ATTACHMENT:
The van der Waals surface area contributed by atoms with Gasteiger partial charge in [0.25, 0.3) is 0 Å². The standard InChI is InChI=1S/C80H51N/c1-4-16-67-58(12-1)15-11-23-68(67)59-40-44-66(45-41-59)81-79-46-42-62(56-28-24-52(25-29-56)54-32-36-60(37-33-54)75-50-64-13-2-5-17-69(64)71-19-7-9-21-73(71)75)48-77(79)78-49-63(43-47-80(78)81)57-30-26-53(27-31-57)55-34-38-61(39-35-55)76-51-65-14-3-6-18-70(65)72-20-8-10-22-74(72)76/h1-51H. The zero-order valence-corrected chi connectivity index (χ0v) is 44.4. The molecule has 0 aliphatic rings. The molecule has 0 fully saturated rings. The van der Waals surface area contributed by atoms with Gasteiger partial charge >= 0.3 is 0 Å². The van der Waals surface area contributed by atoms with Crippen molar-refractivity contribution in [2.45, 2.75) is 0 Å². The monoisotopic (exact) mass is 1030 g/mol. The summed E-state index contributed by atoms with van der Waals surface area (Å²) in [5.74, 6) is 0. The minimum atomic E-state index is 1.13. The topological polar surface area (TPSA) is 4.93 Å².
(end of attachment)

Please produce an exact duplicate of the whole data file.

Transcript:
The van der Waals surface area contributed by atoms with Gasteiger partial charge in [0.25, 0.3) is 0 Å². The standard InChI is InChI=1S/C80H51N/c1-4-16-67-58(12-1)15-11-23-68(67)59-40-44-66(45-41-59)81-79-46-42-62(56-28-24-52(25-29-56)54-32-36-60(37-33-54)75-50-64-13-2-5-17-69(64)71-19-7-9-21-73(71)75)48-77(79)78-49-63(43-47-80(78)81)57-30-26-53(27-31-57)55-34-38-61(39-35-55)76-51-65-14-3-6-18-70(65)72-20-8-10-22-74(72)76/h1-51H. The zero-order valence-corrected chi connectivity index (χ0v) is 44.4. The molecule has 0 aliphatic rings. The molecule has 0 fully saturated rings. The van der Waals surface area contributed by atoms with Gasteiger partial charge >= 0.3 is 0 Å². The van der Waals surface area contributed by atoms with Crippen molar-refractivity contribution in [2.45, 2.75) is 0 Å². The monoisotopic (exact) mass is 1030 g/mol. The summed E-state index contributed by atoms with van der Waals surface area (Å²) in [5.74, 6) is 0. The minimum atomic E-state index is 1.13. The topological polar surface area (TPSA) is 4.93 Å².